Are science and religion opposites?Posted by Josh Taylor / February 4, 2019
The New York Times just published an opinion piece called “What Science Can Learn From Religion.” It’s a nice piece. It opens by acknowledging the divide between science and religion:
Science and religion seem to be getting ever more tribal in their mutual recriminations, at least among hard-line advocates. While fundamentalist faiths cast science as a misguided or even malicious source of information, polemicizing scientists argue that religion isn’t just wrong or meaningless but also dangerous.
The author then places himself in the debate. He’s a psychologist, and he asserts that the “scientific method provides the best tools with which to unlock the secrets of human nature.” He has used the scientific method to test religious postulations with his clients. Sometimes, he says, religion is helpful and other times it isn’t. Helpful things include meditation and other rituals, which have various benefits for humans. The author concludes science and religion can help each other. Cool.
But there’s a glaring problem with this opinion piece: it assumes that there is an inherent separation between science and religion. The thing is, there is no inherent separation between science and religion! An excellent historian of science, Jon H. Roberts, has done a lot of work deconstructing the myth of the separation between science and religion. In one article, he called it “The Idea that Wouldn’t Die.” In that article, he describes the long history of science’s connection to religion, not separation from it. But he does describe when the idea that the two were somehow opposite ends of a spectrum or separate spheres of reality.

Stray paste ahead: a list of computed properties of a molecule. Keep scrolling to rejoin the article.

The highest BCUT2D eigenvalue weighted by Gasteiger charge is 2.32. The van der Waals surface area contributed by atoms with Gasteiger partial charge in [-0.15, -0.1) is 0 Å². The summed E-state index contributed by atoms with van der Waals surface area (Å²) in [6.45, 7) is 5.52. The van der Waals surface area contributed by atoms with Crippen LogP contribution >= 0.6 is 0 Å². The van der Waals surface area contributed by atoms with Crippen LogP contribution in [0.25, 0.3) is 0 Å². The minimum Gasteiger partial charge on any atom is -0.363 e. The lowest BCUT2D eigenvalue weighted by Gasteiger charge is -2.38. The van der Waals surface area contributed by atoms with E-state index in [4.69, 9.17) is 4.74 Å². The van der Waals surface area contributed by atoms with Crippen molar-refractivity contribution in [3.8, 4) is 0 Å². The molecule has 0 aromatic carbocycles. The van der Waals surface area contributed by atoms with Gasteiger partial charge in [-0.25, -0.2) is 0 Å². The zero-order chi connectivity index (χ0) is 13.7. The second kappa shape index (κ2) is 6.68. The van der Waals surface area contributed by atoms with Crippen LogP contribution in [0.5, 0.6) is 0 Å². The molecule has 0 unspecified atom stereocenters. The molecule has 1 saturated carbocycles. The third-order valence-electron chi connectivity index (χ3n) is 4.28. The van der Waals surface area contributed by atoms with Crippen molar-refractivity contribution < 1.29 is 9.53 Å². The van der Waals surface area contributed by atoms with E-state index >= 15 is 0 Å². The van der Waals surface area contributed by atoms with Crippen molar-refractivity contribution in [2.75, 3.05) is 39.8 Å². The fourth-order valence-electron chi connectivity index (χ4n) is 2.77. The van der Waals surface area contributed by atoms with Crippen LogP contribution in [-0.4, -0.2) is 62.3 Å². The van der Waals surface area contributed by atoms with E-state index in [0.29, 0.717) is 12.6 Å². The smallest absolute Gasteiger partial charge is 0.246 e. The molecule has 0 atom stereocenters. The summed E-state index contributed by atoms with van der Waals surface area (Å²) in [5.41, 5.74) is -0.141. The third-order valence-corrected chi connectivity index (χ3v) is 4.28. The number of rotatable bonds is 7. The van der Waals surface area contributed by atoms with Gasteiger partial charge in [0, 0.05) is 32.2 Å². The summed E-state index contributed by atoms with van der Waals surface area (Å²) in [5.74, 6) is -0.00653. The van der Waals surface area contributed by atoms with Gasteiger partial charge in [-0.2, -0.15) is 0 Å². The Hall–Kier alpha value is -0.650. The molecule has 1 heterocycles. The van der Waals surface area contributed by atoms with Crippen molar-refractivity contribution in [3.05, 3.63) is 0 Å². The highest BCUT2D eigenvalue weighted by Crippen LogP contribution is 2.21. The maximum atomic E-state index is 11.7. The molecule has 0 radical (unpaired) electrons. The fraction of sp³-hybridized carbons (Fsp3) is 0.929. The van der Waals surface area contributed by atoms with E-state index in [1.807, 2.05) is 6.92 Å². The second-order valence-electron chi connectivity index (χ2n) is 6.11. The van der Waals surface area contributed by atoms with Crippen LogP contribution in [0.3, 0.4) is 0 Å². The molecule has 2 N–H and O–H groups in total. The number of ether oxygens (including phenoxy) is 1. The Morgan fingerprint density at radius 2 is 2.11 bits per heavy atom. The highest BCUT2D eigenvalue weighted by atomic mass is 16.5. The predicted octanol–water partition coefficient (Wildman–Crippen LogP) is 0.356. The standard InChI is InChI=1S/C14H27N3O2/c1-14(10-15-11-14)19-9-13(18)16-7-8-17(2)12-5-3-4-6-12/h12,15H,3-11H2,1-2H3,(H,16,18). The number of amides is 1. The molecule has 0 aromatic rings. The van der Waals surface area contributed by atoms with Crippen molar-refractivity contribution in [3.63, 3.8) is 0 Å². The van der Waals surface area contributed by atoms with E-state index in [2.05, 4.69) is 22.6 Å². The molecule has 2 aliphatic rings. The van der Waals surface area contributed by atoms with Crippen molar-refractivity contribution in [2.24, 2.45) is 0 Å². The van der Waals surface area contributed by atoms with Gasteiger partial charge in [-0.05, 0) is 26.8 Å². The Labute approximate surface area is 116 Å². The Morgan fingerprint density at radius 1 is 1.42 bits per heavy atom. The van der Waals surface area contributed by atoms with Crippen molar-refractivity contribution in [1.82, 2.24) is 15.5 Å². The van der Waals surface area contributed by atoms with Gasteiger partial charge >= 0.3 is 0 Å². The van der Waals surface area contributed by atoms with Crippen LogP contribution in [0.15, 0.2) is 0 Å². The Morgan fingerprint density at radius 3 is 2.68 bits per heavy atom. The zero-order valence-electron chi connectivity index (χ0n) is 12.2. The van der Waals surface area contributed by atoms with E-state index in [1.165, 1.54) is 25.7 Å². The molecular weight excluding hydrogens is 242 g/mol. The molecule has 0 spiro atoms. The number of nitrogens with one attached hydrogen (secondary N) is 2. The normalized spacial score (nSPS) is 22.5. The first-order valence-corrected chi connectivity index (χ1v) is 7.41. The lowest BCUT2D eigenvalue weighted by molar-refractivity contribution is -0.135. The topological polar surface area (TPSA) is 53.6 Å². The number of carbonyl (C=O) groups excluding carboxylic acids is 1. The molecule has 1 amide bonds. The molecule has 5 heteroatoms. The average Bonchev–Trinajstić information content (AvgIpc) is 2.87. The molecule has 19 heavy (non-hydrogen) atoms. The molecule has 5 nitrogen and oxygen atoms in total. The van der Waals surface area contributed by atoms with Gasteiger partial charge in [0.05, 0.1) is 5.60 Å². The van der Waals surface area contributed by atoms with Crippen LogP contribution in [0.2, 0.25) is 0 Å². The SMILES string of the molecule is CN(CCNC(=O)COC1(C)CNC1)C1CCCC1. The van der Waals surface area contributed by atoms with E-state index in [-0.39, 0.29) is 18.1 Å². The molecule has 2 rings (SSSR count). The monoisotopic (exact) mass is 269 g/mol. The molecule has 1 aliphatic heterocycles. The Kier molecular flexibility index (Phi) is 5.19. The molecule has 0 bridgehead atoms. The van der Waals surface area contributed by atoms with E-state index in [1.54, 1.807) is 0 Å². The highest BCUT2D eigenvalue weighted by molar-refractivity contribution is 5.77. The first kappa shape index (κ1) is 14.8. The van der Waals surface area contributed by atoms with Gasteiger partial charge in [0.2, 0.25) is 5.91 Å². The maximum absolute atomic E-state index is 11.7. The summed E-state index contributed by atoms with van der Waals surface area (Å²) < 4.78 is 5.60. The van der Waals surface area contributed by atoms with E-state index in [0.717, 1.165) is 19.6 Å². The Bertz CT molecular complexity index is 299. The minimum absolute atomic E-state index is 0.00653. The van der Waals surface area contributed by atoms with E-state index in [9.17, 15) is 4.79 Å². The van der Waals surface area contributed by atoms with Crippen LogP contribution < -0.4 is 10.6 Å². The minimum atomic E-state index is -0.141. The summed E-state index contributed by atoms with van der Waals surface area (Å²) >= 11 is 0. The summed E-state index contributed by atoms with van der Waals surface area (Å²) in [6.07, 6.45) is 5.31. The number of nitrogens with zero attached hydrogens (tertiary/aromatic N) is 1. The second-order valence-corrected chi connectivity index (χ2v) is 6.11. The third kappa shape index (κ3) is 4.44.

That raises a new question: what do we do with the historical fact that science and religion have not been fundamentally opposed and in reality are connected, but the simultaneous knowledge many people (if not most people) believe that the separation is real and that science and religion are incompatible?
While it may be impossible to convince people that science and religion don’t have to be opposed, Jordan Peterson is doing a decent job of convincing skeptics that religion and science are, in fact, compatible. By combining evolutionary biology with an impressive knowledge of myth, Peterson weaves together a worldview that makes sense to modern people. Part science, part religion, it helps people make sense of the world.
For the more intellectually adventurous, it’s worth wondering whether the separation of religion and science is a false dichotomy. If you define religion as the belief in the supernatural, then of course the two things are going to conflict. But that’s a childish definition of religion, and it lacks any sophistication. If we define religion instead as a comprehensive means of making sense of the world, then the question becomes why wouldn’t science and religion be compatible? Further, if we remember that science is not an ideology––that is, not a method of understanding all aspects of life through a single lens––then we remember that science provides only a certain kind of truth, and we also remember that there are multiple kinds of truths. We’ll dig into this more in a later post.
More about religion.